Classic Chicken Piccata in its Awe-Inspiring Greatness

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Another week-night go-to, this time of the classic variety: chicken piccata.  A dish I have seen made so many times on various cooking shows that I managed to absorb it, a culmination of the recipes mapping themselves out in my mind.  I didn’t follow one specific outline for my adaptation, rather I went off of memory and instinct, my favorite kind of cooking.

To me, the backbone of this dish lies in the sauce, a concentrated mix of lemon, white wine, chicken stock and capers, blended and boiled down until rich and smooth.  Further notes of lemon, offered by fresh thyme, add an earthy depth of flavor to the sauce and a pinch of red pepper flakes carries warmth throughout every bite.

Oh and there’s garlic… foodie-girl would never forget the garlic.  Served over rice/pasta/couscous/potatoes and garnished with fresh herbs and you have a complete meal that looks as impressive as it tastes.  And if you work off of my pantry standards list, the ingredients will be at the ready, making dinner for one, two, three or more a relaxing and enjoyable weeknight affair!

I always like to prep all elements of a meal before I begin the cooking process.  It makes the entire experience easier and more enjoyable.  I have what I need at a hands reach, the stress of being four steps into a seven step process and not having chopped my onion removed.  It’s already waiting on my cutting board, ready to go.  That said, to begin, prep the following: one third cup minced shallots, one tbs minced garlic, one tsp minced fresh thyme and the zest of one lemon (save that lemon – we’ll need the juice in just a bit).

On to the chicken!  As mentioned before, the easiest way to no-fail-always-juicy chicken breasts, is to pound them to an even thickness, as demonstrated in my recipe for parmesan crusted chicken breasts.

After the chicken breasts have been throughly pounded with a rolling pin or skillet, season them liberally with salt and black pepper and give them a light flour dredge.  It helps create a delicate crust and leaves behind a small amount in the pan, a nice little addition to the sauce we will later construct.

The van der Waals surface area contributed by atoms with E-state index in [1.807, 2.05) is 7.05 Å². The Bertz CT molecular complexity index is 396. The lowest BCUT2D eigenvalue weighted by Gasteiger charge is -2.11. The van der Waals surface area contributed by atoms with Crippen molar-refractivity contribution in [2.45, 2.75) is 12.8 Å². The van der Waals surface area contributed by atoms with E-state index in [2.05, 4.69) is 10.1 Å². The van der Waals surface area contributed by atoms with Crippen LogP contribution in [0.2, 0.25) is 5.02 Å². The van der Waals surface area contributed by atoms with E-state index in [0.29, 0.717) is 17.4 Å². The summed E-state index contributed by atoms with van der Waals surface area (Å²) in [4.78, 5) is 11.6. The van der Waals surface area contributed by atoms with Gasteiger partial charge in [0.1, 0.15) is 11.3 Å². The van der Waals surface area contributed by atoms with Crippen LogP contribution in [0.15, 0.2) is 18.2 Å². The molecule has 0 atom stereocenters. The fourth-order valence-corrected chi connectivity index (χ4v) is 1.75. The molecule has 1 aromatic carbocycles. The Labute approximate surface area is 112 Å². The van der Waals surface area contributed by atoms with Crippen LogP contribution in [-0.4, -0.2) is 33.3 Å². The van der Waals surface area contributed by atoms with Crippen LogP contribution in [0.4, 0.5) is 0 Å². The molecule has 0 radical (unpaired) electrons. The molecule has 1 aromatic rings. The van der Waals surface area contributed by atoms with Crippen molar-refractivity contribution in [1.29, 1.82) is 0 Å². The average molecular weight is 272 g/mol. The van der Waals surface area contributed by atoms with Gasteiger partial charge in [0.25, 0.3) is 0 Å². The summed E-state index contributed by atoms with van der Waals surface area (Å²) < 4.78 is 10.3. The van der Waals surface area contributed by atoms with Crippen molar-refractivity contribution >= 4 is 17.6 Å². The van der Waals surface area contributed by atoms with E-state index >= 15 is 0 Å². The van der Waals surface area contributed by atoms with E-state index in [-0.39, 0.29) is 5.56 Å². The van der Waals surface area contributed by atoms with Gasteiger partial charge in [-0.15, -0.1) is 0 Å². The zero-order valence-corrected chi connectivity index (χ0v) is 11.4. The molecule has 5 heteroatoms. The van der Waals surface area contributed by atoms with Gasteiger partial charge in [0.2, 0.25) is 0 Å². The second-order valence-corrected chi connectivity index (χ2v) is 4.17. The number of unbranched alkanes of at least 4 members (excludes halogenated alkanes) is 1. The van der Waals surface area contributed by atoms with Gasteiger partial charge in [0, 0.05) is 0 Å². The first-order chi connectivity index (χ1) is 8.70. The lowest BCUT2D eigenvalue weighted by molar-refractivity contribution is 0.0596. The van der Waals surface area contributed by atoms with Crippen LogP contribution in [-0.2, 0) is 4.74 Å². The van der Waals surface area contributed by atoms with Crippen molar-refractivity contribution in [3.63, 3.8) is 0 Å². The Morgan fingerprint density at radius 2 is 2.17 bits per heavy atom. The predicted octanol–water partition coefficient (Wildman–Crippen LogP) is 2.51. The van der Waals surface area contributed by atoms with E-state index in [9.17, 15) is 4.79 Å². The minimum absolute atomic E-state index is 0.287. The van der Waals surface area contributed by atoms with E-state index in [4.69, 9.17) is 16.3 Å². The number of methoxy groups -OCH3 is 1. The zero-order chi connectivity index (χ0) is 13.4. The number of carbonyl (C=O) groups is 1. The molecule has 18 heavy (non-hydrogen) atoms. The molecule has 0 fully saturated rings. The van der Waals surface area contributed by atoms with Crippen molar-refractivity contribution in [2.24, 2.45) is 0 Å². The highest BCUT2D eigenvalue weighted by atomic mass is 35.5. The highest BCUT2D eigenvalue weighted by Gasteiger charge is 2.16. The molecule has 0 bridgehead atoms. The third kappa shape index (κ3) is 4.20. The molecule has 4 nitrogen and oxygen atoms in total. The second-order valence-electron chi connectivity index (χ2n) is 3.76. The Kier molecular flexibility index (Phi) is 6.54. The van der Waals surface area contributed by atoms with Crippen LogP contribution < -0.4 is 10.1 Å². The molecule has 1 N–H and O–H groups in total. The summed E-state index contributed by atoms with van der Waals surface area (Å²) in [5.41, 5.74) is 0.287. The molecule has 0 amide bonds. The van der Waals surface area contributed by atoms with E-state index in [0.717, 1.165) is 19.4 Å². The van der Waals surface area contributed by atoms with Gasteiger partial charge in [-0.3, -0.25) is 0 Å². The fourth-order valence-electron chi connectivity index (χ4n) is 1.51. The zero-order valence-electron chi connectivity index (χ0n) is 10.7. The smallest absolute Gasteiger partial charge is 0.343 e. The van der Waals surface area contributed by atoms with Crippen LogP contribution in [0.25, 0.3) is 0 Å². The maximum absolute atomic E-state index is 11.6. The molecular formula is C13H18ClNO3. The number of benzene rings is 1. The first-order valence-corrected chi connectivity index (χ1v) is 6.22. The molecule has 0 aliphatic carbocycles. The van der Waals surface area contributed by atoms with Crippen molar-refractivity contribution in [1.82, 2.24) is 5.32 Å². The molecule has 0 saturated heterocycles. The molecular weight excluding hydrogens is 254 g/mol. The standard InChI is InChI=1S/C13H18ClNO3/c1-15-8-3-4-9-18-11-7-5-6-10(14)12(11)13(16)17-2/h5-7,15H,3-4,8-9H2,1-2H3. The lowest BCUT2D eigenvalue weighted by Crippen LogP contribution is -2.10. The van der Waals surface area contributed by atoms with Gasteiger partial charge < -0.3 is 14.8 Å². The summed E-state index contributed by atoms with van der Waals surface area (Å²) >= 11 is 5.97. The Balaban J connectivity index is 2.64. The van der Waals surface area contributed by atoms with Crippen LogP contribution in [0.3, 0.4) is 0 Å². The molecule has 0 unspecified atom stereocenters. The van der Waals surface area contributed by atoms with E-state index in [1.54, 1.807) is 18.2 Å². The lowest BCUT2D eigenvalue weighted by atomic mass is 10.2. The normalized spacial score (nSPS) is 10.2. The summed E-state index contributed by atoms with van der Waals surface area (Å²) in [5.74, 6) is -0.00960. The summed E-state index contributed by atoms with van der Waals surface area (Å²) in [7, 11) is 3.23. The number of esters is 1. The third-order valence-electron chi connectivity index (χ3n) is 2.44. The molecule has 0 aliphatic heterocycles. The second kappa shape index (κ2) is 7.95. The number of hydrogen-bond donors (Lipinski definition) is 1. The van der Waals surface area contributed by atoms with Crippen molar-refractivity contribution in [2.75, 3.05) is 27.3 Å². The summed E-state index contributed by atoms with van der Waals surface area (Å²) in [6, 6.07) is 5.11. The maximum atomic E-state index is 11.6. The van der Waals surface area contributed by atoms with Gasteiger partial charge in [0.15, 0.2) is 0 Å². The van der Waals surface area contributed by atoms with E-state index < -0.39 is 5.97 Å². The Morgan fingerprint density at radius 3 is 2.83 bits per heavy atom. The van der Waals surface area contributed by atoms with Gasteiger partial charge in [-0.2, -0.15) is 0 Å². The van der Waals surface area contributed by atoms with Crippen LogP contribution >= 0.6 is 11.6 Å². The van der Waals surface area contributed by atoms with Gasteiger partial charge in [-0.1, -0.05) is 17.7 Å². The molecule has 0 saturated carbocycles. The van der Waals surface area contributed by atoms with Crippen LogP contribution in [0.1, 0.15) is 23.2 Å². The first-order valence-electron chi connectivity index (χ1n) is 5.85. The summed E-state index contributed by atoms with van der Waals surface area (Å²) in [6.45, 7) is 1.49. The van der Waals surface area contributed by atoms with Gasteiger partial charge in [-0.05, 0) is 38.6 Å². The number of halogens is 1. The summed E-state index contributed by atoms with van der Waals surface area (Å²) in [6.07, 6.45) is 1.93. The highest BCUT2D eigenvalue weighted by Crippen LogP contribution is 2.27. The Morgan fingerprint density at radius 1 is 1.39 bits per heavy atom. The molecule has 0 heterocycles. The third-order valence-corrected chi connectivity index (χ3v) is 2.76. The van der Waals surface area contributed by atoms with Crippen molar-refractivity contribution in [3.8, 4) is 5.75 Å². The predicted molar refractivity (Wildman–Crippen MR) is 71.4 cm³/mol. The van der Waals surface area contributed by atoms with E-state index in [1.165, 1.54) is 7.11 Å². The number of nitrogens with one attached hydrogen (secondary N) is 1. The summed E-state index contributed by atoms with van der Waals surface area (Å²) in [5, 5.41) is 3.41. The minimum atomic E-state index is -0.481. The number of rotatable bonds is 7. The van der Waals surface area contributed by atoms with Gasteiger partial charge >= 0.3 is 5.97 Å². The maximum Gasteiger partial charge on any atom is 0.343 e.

Warm one tbs butter and one tbs olive oil over medium-high heat.  Add the chicken and sear for three minutes per side.  If your chicken is more than one inch thick, add a bit more time – three and a half to four minutes per side.  When finished, remove to a plate and tent with foil, allowing to rest for ten minutes.

Now for the sauce!  Lower the heat to medium-low and add the shallots.  Saute for three minutes until tender and translucent.  Next into the pan goes one quarter tsp red pepper flakes and the thyme.  Warm for two minutes and add the garlic, cooking for thirty seconds until fragrant.  Time for wine!  Pour one half of a cup of dry white wine, such as pinot grigio, into the pan and turn the flame to medium, bringing the wine to a simmer.  Make sure to scrape your spoon along the bottom of the pan, breaking up any bits of flavor left behind so they can dissolve into the sauce.  Let the wine reduce for three to five minutes.

Once the wine has reduced by half, add one cup of chicken stock and the lemon zest, along with the juice of the lemon.  Stir and bring back to a simmer so the sauce can continue to reduce and the flavors can concentrate.

Capers.  Briny little jewels that are, in my mind, what make chicken piccata, chicken piccata.  Add three tbs of drained capers and stir.  Season the sauce to taste with kosher salt and freshly ground black pepper.  The capers are salty, but you do need a little salt to bring out the flavors.  I started with one quarter of a tsp and ended up using one half tsp total.  Once the sauce has reduced by half, add one tbs of unsalted butter to bring the sauce together and add a tiny bit of creaminess.